113 - , Sonnenstrahlhöhle 4/S/T +


New Entrance


Underground Description

Entrance is huge. A sizeable dry valley develops into a canyon which is full of snow. The canyon ends downstream in a solid wall, where the rigging point for the entrance pitch starts by the aforementioned tree. A short drop leads to a ledge where a stretch to the left (facing the rock) reaches a rebelay in a fine position on the impending wall. From here, drop 21m onto a large snow slope, then 10m further to the flat snow floor of a large chamber lit from above by the shaft.

(photo (23k jpeg))

The way on is up a climb of 3m to a horizontal passage. There is an area of hading rifts, not fully explored. The first hole descends a ramp over treacherous ice and rubble for 30m to the head of a pitch, Ibbeth Perilous Pot. A second parallel ramp connects to the same point. Both these ramps suffer from loose rock and are best tackled with a handline. The main pitch drops for 20m in a series of steps, best rigged. A final 13m drop then lands on a rock/ice blockage Marathon Ledge, which at one time contained the original explorer's helmet and lights, dropped from the head of the pitch. A hammered route past the blockage leads to two short drops, then a 6m pitch into the Opera House (see below).

A descent of the second major hole from the entrance is the normal route and leads to a ramp down, traverse across and the head of Point Five Gully. The gully is decorated with ice formations early in the season, as are all the useful hand- and footholds on the following ramp, so a rope is recommended to descend Fox's Glacier. At the foot, about 60m below the entrance chamber, is a low bouldery chamber, and a low arch leads to a larger chamber, Barnsley Methodist Chapel, which is 20m high and 30m long.

The Chapel is floored with large boulders at one end, but an obvious low sandy passage to the left leads to the head of a 14m dry rift pitch with a bouldery takeoff. The pitch is free-hanging after the first two metres, to a gravel-floored chamber opening off the rift. Water entering high on the right takes a floor trench 10m deep which may be traversed above to gain the Balcony of the Opera House, an impressive 20m diameter, roughly circular chamber. A 12.5m pitch (awkward takeoff as rigged in 1980) gains the bouldery, sloping floor. A scramble down boulders and a further 7m pitch over a very large boulder leads into a rift, where an awkward 10m pitch with natural belays and joke bolts leads to a flat mud floor at a larger section at the head of a pitch. At this point the draught changes direction, the cave becomes clean, and a stream is met falling from an inaccessible (and out of sight) passage, apparently at the same level as the pitch head.

Down the pitch, a rebelay (which is a very long stretch to rig unless you're very tall) avoids the worst of the water on Purple Pit. Quite possibly this could be rigged as a deviation (we didn't do these in 1980). There is a long section to a large ledge, from where the pitch leaves the fault it has been following and heads down a series of short steps with rebelays a few metres apart. At the bottom of this section, 60m below the start, a further fault is met at right angles, with twin holes in the floor. The first one is wet and nasty, while the second is tolerable. Both unite and go off to the left in a diminutive streamway. To the right above the holes is the entry point from Bananehöhle(152), explored in 1985.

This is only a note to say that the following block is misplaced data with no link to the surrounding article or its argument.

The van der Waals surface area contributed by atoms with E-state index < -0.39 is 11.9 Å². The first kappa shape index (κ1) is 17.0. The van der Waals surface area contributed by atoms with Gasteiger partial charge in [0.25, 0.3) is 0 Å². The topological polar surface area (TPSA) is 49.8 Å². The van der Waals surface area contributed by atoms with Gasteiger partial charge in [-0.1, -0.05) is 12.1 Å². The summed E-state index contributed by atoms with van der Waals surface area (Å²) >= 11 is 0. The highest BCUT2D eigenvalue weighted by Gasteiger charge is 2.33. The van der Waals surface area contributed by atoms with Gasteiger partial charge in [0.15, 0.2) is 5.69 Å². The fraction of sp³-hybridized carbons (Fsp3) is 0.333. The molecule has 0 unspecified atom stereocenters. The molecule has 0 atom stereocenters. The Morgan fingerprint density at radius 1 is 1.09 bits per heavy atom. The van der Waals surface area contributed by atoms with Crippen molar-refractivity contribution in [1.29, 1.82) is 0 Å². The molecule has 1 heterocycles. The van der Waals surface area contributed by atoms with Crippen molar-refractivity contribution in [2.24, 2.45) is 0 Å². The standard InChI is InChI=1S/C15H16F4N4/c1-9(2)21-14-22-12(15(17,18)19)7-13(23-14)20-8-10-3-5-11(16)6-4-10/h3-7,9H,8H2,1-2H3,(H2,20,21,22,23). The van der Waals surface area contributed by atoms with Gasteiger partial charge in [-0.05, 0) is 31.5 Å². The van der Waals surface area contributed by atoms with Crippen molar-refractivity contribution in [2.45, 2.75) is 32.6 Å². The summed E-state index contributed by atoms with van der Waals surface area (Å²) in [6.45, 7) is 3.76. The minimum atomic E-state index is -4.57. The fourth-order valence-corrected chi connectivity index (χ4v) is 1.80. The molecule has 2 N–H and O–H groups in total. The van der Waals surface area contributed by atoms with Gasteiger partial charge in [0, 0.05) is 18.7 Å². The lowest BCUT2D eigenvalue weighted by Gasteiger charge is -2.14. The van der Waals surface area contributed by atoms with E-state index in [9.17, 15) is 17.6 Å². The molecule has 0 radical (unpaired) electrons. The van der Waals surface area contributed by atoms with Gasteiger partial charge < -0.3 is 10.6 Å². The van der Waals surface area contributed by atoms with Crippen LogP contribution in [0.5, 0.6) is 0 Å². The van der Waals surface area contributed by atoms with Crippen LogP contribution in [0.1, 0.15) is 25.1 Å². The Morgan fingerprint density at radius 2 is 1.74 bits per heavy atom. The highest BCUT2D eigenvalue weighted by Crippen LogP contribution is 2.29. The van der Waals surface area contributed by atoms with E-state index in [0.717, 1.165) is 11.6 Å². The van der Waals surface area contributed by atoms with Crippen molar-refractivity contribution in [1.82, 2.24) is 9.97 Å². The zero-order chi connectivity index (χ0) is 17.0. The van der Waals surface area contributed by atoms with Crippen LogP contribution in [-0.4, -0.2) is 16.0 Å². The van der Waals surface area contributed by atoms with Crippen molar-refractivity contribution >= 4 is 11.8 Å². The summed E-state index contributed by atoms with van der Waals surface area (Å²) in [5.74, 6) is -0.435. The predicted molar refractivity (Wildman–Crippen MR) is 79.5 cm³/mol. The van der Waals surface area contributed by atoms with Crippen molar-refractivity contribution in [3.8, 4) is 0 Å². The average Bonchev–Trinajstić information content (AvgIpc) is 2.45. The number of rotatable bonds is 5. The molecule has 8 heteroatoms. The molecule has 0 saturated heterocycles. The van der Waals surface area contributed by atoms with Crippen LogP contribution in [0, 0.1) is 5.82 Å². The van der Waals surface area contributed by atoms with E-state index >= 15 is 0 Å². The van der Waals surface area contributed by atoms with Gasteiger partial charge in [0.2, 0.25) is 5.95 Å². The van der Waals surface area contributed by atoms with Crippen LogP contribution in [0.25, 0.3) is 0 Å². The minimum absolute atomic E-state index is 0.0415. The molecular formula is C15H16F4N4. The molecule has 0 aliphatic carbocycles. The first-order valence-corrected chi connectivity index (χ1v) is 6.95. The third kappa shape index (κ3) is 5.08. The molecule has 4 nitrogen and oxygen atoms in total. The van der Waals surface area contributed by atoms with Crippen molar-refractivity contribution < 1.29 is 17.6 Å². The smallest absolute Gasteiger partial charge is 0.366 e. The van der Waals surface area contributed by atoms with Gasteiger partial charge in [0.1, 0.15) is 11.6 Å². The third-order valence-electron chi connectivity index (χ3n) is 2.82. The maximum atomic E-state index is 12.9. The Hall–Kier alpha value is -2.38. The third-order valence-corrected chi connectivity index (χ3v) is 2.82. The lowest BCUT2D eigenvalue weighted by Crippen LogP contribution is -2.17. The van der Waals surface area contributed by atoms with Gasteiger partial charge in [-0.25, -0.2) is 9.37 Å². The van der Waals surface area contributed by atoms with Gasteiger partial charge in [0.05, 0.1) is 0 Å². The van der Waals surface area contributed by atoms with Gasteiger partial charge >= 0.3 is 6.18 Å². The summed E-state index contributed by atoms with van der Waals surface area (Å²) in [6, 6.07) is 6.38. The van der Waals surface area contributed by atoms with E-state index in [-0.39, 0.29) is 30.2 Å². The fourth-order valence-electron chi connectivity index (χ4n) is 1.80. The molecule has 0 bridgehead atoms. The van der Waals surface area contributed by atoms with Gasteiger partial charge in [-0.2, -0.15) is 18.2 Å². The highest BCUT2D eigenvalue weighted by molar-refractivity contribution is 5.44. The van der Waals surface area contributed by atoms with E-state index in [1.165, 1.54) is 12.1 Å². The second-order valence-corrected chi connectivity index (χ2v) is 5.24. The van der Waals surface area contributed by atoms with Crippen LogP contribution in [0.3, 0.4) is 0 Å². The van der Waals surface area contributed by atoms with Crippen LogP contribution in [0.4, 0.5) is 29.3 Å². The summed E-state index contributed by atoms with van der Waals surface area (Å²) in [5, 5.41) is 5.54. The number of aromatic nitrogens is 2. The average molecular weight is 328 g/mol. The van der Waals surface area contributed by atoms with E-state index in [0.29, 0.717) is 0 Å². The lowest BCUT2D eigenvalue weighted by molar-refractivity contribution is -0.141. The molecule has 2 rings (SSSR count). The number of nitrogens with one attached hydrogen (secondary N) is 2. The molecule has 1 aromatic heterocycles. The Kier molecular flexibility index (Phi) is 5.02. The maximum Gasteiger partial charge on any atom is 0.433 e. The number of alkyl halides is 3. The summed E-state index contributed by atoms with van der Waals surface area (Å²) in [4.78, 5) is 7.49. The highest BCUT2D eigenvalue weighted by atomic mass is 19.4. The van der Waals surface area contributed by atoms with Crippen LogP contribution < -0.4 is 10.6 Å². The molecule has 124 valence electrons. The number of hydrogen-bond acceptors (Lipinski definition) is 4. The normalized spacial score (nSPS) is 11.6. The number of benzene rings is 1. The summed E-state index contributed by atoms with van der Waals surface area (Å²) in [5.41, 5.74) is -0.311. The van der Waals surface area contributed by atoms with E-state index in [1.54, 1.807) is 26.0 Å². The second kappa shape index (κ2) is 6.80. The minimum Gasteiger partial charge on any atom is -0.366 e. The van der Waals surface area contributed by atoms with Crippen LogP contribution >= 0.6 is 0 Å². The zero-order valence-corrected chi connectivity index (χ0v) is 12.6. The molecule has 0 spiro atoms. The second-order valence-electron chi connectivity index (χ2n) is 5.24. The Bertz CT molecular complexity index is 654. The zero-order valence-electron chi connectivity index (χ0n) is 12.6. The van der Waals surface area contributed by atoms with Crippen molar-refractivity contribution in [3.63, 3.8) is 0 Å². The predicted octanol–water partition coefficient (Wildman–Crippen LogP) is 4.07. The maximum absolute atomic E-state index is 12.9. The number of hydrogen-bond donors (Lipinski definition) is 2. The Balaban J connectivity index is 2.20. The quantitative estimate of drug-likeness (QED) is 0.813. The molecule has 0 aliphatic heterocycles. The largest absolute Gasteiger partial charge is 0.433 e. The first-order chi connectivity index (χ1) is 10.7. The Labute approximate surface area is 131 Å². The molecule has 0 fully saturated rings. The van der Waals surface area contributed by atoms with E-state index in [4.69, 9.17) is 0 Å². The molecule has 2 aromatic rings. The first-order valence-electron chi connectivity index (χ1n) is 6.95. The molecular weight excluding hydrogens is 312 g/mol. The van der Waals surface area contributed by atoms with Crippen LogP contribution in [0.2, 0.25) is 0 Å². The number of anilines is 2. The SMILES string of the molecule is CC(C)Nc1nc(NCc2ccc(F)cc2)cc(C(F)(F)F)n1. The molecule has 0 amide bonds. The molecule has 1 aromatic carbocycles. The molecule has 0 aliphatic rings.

(B/W photo (58k jpeg))

Simon Kellet at the top of the short dry pitch below Purple Pit

The diminutive streamway ends shortly in a tight sump, but before this, a climb up leads unobviously to a traverse and then a crawl trending back over the entry point, Müsli Crawl. A number of acute bends are disorientating, then a short drop leads to a final rift and a pitch head. This is a thrutch to start, then drops 10m to where the water reenters. A series of drops, Sprucy Wind, follows, and some of the bolts (1980 vintage, greased in 1982) are easily missed, which makes the pitches wetter. There is a branch shaft at one point which is unexplored, but appears to reunite somewhat lower down. The pitches of 8, 26, 12, 10, 10, 20, 5 and 9m drop to a final rift chamber where an inlet from up on the left doubles the size of the stream on a rocky floor. This inlet responds to floods about an hour faster than the main water. The combined waters fall down a 6m drop and sink in a gravel-choked pool.

Climbing up opposite the inlet, a dry rift is a little tight but pops out into a series of dry passages, apparently quite unrelated to the rift pitches. This area, The Crematorium, is a good place to wait when the pitches flood. There is a large horizontal passage ending in a chamber with various bedding crawl extensions. Avens in the roof are hard to reach (one bolt used for aid) and don't seem to go anywhere. A narrow rift in the floor contains the stream, and a climb down can be made at one point where it is just wide enough. Thrutching forward in a traverse cum crawl a short way above the water, a couple more diminutive drops reach a place where to continue would be just plain stupid, since it is small and wet. The cave was rigged in 1982 just to go and push the end. It didn't go.

There is potential for further extension by traversing over down-ramps in the entrance area, and by gaining access to the source of the water (and route of the draught) at the top of Purple Pit. Apparently the Point Five Gully and Fox's Glacier Ramp was traversed over in 1987, and another ramp descended, but this seems to have rejoined the main route somewhere near Barnsley Methodist Chapel. This route was not surveyed.


? MISSING (grade 3)

Survex File